In western Michigan, there aren't enough apples to pick because bad weather decimated 85 to 90 percent of the crop. But Washington state has the opposite problem — there's an abundance of apples, but not enough pickers.
This should be the happiest, busiest time of year in Washington apple orchards. But now — just as the peak of apple harvest is coming on — Broetje Orchards manager Roger Bairstow is wincing.
So, we found out that the National Football League is too big to fail. But not so big that it couldn't make a complete fool of itself and show to the world that its owners are stingy, greedy nincompoops.
Not so big that it couldn't make its commissioner, Roger Goodell, stand out in front, looking lost and small, so that their erstwhile tough-guy commander suddenly became an errand boy, losing respect and dignity that will be hard to regain the next time he needs it.
Emily Goldberg, with her daughter, Willa, 2, holds up a sign during the NAACP voter ID rally to protest against Pennsylvania's voter ID law on Sept. 13. Tuesday, a judge ordered that the law not be enforced in the Nov. 6 presidential election.
Originally published on Tue October 2, 2012 7:23 pm
Civil rights groups are cheering the injunction placed on the Pennsylvania voter identification law, but their recent victories against state photo ID measures very likely won't last beyond Election Day.
Originally published on Tue October 2, 2012 5:44 pm
Mike McQueary, the graduate assistant who witnessed former assistant football coach Jerry Sandusky showering with a boy, has filed a lawsuit against Penn State University for defamation and misrepresentation.
Bernard Goutier, 25, has served time in prison twice. He's now learning construction skills with Emerge Connecticut, which offers paid on-the-job training, literacy classes and support groups to ex-offenders.
Credit Courtesy of Justice Mapping Center
This map shows the cost of incarcerating all residents sent to prison in 2009 from each block in Brooklyn. Dark red blocks represent areas where the state will spend more than $1 million to incarcerate people sent to prison that year.
Credit Courtesy of the Justice Mapping Center
The cost of incarcerating residents from individual blocks in and around Brownsville. In response to the concentration of people on probation in Brownsville, the New York City Department of Probation used mapping to locate and launch the Neighborhood Opportunity Network, which connects probation clients with services, jobs and civic participation opportunities.
Credit Courtesy of Groundswell
The Brownsville NeON probation office partnered with the public arts group Groundswell to establish a community garden in Brownsville. Local probationers designed and created the garden and mural. Here, the commissioner of the New York City Department of Probation, Vincent Schiraldi (second from left), meets with local advocates involved in the project.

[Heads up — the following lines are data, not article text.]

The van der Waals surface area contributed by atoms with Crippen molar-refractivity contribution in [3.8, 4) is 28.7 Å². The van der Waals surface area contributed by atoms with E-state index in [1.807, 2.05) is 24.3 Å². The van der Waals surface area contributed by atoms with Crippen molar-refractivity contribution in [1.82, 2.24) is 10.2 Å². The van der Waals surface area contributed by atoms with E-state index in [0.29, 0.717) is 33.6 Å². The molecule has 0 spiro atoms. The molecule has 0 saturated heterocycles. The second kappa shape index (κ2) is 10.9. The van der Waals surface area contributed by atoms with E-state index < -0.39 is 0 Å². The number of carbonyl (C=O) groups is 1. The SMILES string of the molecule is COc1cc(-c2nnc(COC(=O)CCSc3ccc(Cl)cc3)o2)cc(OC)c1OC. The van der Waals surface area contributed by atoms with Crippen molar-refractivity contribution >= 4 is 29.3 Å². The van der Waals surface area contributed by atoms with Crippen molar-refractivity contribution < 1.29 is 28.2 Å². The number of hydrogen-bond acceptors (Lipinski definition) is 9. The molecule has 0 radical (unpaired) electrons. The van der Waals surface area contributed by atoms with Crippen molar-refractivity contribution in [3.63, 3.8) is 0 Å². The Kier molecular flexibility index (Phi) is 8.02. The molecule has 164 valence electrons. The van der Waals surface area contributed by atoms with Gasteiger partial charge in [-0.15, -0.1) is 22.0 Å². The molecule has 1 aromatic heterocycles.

Credit Shannon Stapleton / Reuters/Landov
The Brownsville section of New York's Brooklyn borough has long been considered one of the city's most dangerous neighborhoods. The Brooklyn-based Justice Mapping Center has been tracking the cost of incarcerating residents of neighborhoods like Brownsville, block by block, for almost 15 years.
Credit Uma Ramiah
Tywain Harris says Emerge Connecticut has provided him a place to go each day as he transitions from prison back into the New Haven community.
Originally published on Thu October 4, 2012 8:53 am
Should you take Vitamin D supplements to prevent colds and shorten the misery?
Like other theories about the benefits of vitamin D, it seems like a reasonably good idea. After all, some lab studies suggest vitamin D might enhance immunity. And as everybody knows, people are more prone to respiratory infections during winter, when they cover up and get less vitamin D-generating sunlight.
Certain truths about life in a neighborhood are readily apparent to people who live there, but less obvious to city and state officials. The Justice Mapping Center uses data to help bridge that gap with information about the prison system. By mapping the residential addresses of every inmate in various prison systems, Eric Cadora and his colleagues have made vividly clear a concept they call "Million-Dollar Blocks." In some places more than a million dollars are being spent every year to incarcerate the residents of a single Census block. Audie Cornish talks with Eric Cadora.
Georgian billionaire and opposition leader Bidzina Ivanishvili (left) reacts with supporters at his office on Monday. Ivanishvili defeated Georgian President Mikheil Saakashvili in the election, clearing the way for a new government.
Parliamentary elections in Georgia, the former Soviet republic, delivered a resounding defeat for the ruling party of President Mikheil Saakashvili on Monday. Preliminary election results showed the opposition winning 57 percent of the vote.
A day later, the president conceded defeat. In a televised address, Saakashvili said he respected the decision of the voters, and that he would clear the way for the opposition Georgian Dream party to form a new government, a move that would install opposition leader Bidzina Ivanishvili as prime minister.